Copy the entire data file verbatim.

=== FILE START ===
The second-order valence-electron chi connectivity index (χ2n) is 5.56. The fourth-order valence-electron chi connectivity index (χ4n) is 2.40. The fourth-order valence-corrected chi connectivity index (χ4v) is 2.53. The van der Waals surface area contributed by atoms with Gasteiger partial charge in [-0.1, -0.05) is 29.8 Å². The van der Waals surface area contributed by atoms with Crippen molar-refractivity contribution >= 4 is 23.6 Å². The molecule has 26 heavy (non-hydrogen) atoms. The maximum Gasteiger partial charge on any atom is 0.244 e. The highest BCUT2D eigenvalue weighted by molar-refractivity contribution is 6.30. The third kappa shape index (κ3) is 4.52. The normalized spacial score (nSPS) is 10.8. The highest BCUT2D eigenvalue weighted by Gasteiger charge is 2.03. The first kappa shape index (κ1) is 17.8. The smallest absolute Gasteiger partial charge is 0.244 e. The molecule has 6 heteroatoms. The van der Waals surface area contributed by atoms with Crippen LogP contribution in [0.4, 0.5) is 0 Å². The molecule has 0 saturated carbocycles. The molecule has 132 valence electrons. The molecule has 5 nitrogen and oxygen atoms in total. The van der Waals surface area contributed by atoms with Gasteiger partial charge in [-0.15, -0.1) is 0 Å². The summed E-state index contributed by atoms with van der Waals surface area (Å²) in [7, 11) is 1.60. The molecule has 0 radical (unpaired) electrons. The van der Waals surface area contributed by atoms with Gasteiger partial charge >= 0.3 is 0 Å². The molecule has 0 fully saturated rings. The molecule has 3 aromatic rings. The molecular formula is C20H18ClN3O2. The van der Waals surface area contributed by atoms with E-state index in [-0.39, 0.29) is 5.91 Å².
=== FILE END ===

The second-order valence-electron chi connectivity index (χ2n) is 5.56. The fourth-order valence-electron chi connectivity index (χ4n) is 2.40. The fourth-order valence-corrected chi connectivity index (χ4v) is 2.53. The van der Waals surface area contributed by atoms with Gasteiger partial charge in [-0.1, -0.05) is 29.8 Å². The van der Waals surface area contributed by atoms with Crippen molar-refractivity contribution >= 4 is 23.6 Å². The molecule has 26 heavy (non-hydrogen) atoms. The maximum Gasteiger partial charge on any atom is 0.244 e. The highest BCUT2D eigenvalue weighted by molar-refractivity contribution is 6.30. The third kappa shape index (κ3) is 4.52. The normalized spacial score (nSPS) is 10.8. The highest BCUT2D eigenvalue weighted by Gasteiger charge is 2.03. The first kappa shape index (κ1) is 17.8. The smallest absolute Gasteiger partial charge is 0.244 e. The molecule has 6 heteroatoms. The van der Waals surface area contributed by atoms with Crippen LogP contribution in [0.4, 0.5) is 0 Å². The molecule has 0 saturated carbocycles. The molecule has 132 valence electrons. The molecule has 5 nitrogen and oxygen atoms in total. The van der Waals surface area contributed by atoms with Gasteiger partial charge in [-0.15, -0.1) is 0 Å². The summed E-state index contributed by atoms with van der Waals surface area (Å²) in [7, 11) is 1.60. The molecule has 0 radical (unpaired) electrons. The van der Waals surface area contributed by atoms with Gasteiger partial charge >= 0.3 is 0 Å². The molecule has 0 fully saturated rings. The molecule has 3 aromatic rings. The molecular formula is C20H18ClN3O2. The van der Waals surface area contributed by atoms with E-state index in [-0.39, 0.29) is 5.91 Å².